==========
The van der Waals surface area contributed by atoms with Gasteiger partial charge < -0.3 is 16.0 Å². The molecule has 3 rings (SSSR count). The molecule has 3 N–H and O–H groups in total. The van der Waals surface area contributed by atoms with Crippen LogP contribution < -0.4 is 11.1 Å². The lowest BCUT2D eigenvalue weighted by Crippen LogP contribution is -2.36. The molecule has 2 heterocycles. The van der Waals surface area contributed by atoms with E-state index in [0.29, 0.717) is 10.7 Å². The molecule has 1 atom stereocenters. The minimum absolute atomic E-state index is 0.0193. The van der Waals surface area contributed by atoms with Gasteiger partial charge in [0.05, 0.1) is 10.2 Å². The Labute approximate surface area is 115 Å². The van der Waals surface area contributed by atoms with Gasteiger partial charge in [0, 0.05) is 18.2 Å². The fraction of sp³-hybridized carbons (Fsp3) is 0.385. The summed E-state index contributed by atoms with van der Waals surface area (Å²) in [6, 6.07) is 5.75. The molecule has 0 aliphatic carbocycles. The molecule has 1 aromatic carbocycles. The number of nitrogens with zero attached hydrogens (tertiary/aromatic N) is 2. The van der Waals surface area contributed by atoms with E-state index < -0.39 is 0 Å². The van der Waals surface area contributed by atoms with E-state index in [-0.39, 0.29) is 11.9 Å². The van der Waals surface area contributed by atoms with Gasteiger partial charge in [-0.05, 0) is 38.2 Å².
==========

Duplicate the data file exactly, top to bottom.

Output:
The van der Waals surface area contributed by atoms with Gasteiger partial charge < -0.3 is 16.0 Å². The molecule has 3 rings (SSSR count). The molecule has 3 N–H and O–H groups in total. The van der Waals surface area contributed by atoms with Crippen LogP contribution < -0.4 is 11.1 Å². The lowest BCUT2D eigenvalue weighted by Crippen LogP contribution is -2.36. The molecule has 2 heterocycles. The van der Waals surface area contributed by atoms with E-state index in [0.29, 0.717) is 10.7 Å². The molecule has 1 atom stereocenters. The minimum absolute atomic E-state index is 0.0193. The van der Waals surface area contributed by atoms with Gasteiger partial charge in [0.05, 0.1) is 10.2 Å². The Labute approximate surface area is 115 Å². The van der Waals surface area contributed by atoms with Gasteiger partial charge in [0, 0.05) is 18.2 Å². The fraction of sp³-hybridized carbons (Fsp3) is 0.385. The summed E-state index contributed by atoms with van der Waals surface area (Å²) in [6, 6.07) is 5.75. The molecule has 0 aliphatic carbocycles. The molecule has 1 aromatic carbocycles. The number of nitrogens with zero attached hydrogens (tertiary/aromatic N) is 2. The van der Waals surface area contributed by atoms with E-state index < -0.39 is 0 Å². The van der Waals surface area contributed by atoms with E-state index in [-0.39, 0.29) is 11.9 Å². The van der Waals surface area contributed by atoms with Gasteiger partial charge in [-0.05, 0) is 38.2 Å².